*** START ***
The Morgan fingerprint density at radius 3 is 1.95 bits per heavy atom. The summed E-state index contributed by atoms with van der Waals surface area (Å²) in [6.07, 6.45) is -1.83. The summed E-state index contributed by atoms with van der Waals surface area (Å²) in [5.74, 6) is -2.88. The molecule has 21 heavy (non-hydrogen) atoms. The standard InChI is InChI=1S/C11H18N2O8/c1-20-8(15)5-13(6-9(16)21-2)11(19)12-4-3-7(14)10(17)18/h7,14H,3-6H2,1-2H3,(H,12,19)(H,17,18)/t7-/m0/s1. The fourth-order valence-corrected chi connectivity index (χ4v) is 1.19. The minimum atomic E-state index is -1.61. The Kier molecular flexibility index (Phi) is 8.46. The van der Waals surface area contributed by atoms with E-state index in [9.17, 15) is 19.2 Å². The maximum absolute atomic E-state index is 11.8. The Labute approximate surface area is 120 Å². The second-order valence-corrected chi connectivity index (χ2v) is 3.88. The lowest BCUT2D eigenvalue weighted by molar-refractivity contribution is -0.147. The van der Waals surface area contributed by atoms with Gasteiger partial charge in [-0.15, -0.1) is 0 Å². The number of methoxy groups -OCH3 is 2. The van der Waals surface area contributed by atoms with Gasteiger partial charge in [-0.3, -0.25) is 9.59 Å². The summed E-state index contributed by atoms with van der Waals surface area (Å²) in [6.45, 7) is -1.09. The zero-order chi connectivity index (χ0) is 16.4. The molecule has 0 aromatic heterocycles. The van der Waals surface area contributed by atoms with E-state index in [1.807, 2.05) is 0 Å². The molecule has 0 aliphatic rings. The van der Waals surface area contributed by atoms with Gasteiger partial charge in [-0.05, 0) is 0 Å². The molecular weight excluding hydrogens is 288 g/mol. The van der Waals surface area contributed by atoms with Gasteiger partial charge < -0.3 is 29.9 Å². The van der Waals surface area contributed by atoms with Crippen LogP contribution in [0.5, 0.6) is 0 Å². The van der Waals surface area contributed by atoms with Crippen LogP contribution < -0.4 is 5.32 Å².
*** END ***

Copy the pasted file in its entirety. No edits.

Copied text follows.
The Morgan fingerprint density at radius 3 is 1.95 bits per heavy atom. The summed E-state index contributed by atoms with van der Waals surface area (Å²) in [6.07, 6.45) is -1.83. The summed E-state index contributed by atoms with van der Waals surface area (Å²) in [5.74, 6) is -2.88. The molecule has 21 heavy (non-hydrogen) atoms. The standard InChI is InChI=1S/C11H18N2O8/c1-20-8(15)5-13(6-9(16)21-2)11(19)12-4-3-7(14)10(17)18/h7,14H,3-6H2,1-2H3,(H,12,19)(H,17,18)/t7-/m0/s1. The fourth-order valence-corrected chi connectivity index (χ4v) is 1.19. The minimum atomic E-state index is -1.61. The Kier molecular flexibility index (Phi) is 8.46. The van der Waals surface area contributed by atoms with E-state index in [9.17, 15) is 19.2 Å². The maximum absolute atomic E-state index is 11.8. The Labute approximate surface area is 120 Å². The second-order valence-corrected chi connectivity index (χ2v) is 3.88. The lowest BCUT2D eigenvalue weighted by molar-refractivity contribution is -0.147. The van der Waals surface area contributed by atoms with Gasteiger partial charge in [-0.15, -0.1) is 0 Å². The number of methoxy groups -OCH3 is 2. The van der Waals surface area contributed by atoms with Gasteiger partial charge in [-0.3, -0.25) is 9.59 Å². The summed E-state index contributed by atoms with van der Waals surface area (Å²) in [6.45, 7) is -1.09. The zero-order chi connectivity index (χ0) is 16.4. The molecule has 0 aromatic heterocycles. The van der Waals surface area contributed by atoms with E-state index in [1.807, 2.05) is 0 Å². The molecule has 0 aliphatic rings. The van der Waals surface area contributed by atoms with Gasteiger partial charge in [-0.05, 0) is 0 Å². The molecular weight excluding hydrogens is 288 g/mol. The van der Waals surface area contributed by atoms with Gasteiger partial charge < -0.3 is 29.9 Å². The van der Waals surface area contributed by atoms with Crippen LogP contribution in [0.5, 0.6) is 0 Å². The van der Waals surface area contributed by atoms with Crippen LogP contribution < -0.4 is 5.32 Å².